When did you first encounter poetry? How did you discover that you wanted to write poems?
I’ve always thought of myself as a visual artist, not a writer. About seven years ago I was overcome with feeling while watching old family movies. Crying, exhausted, I lay down; and when I did, the first lines of my first poem came into my head. I wrote the lines down and then wrote some more and then found I couldn’t stop writing.
Do you have a writing routine? A favorite time or place to write?
I have a painting routine but not a writing one. I carry around a little notebook so I can jot down words or images that come to mind. Once I commit to a poem I rework it until it feels right – or until I toss it.
Where do your poems most often “come from”—an image, a sound, a phrase, an idea?
My poems come from memories or observations. They are often attempts to document things important to me or understand why they happened. Usually I ruminate about a person or an issue for some time before a way to begin writing about it becomes clear.
Which writers (living or dead) have influenced you the most?
After high school I did not read much poetry, never trusting that I understood what the poet was trying to say. When a friend introduced me to the work of Billy Collins, my world opened up; and I felt a sigh of relief about my own (greatly inferior) poems. Not only are Billy Collins’ poems accessible, they are also fun – great fun.
What excites you most about your new collection?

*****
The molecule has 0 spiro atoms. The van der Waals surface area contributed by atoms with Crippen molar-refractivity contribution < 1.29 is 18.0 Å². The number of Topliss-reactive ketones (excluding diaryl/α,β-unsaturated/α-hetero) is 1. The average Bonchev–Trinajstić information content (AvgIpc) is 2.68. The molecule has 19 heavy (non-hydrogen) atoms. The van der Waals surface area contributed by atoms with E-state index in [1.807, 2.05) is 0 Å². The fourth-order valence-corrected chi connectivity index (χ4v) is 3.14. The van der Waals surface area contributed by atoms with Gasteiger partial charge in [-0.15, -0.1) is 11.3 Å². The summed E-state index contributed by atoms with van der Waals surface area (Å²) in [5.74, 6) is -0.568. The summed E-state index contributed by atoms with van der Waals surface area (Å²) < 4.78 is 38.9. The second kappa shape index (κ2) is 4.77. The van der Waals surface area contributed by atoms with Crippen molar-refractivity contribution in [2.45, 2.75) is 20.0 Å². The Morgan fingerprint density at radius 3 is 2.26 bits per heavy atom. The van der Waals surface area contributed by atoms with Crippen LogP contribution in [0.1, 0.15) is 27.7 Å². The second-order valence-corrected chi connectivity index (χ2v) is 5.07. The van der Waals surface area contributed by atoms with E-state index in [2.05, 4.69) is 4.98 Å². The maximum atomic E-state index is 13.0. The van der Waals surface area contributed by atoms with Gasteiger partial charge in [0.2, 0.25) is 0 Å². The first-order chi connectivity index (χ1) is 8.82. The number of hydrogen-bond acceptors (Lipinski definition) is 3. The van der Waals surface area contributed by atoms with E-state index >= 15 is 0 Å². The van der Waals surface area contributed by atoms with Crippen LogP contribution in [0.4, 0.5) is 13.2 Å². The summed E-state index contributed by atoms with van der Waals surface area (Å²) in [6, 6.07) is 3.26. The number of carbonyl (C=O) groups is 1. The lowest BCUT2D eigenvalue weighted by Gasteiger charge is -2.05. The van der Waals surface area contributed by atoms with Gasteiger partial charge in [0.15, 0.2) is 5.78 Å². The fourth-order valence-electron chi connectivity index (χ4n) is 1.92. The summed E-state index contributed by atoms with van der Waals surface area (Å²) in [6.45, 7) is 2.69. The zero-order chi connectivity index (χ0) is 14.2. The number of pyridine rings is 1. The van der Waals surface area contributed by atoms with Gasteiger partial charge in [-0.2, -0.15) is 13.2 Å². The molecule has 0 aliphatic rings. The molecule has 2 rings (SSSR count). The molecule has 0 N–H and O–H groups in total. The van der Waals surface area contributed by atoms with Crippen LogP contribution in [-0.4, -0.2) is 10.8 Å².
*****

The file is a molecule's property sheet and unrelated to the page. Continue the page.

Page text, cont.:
I like to think of my poems as very very very short stories about feelings and events many of us experience. I am very grateful to the people who heard or read my poems and let me know that they related to the poems and felt validated by them. And it makes my day when someone says they enjoy my sense of humor. We really do need to find things to laugh about these days!
When I realized my daughter
was going to college
not like an extended sleepover
I worried to near panic
that I had not given her
essential life lessons
and embarked on a crash course.
“Was she aware of the danger of combining water and electricity?”
My daughter said she was glad I told her this
as she had been planning to throw
her hair dryer into the bathtub.
“How about not wearing billowing clothes near an open flame?”
“What flame, since you never taught me to cook?”
she replied, rolling her eyes.
“Well, did she know never to help move furniture
for a stranger with a van?!”
“Mom”, she said, “I saw that movie”.
Reluctantly I stopped then
seeing I was way too late
knowing, with sudden clarity and pain
that I could no longer protect her
and possibly never really did
hoping she would forgive me in time.
If you are unable to purchase a copy of Salami at the link, copies are also available at the Bunch of Grapes bookstore in Vineyard Haven, MA or Bookstore1 on Main St in Sarasota, FL. Alternatively please reach out to the poet at lizkelnerpozen.com.
Liz Kelner Pozen is an artist and retired psychotherapist living in Boston.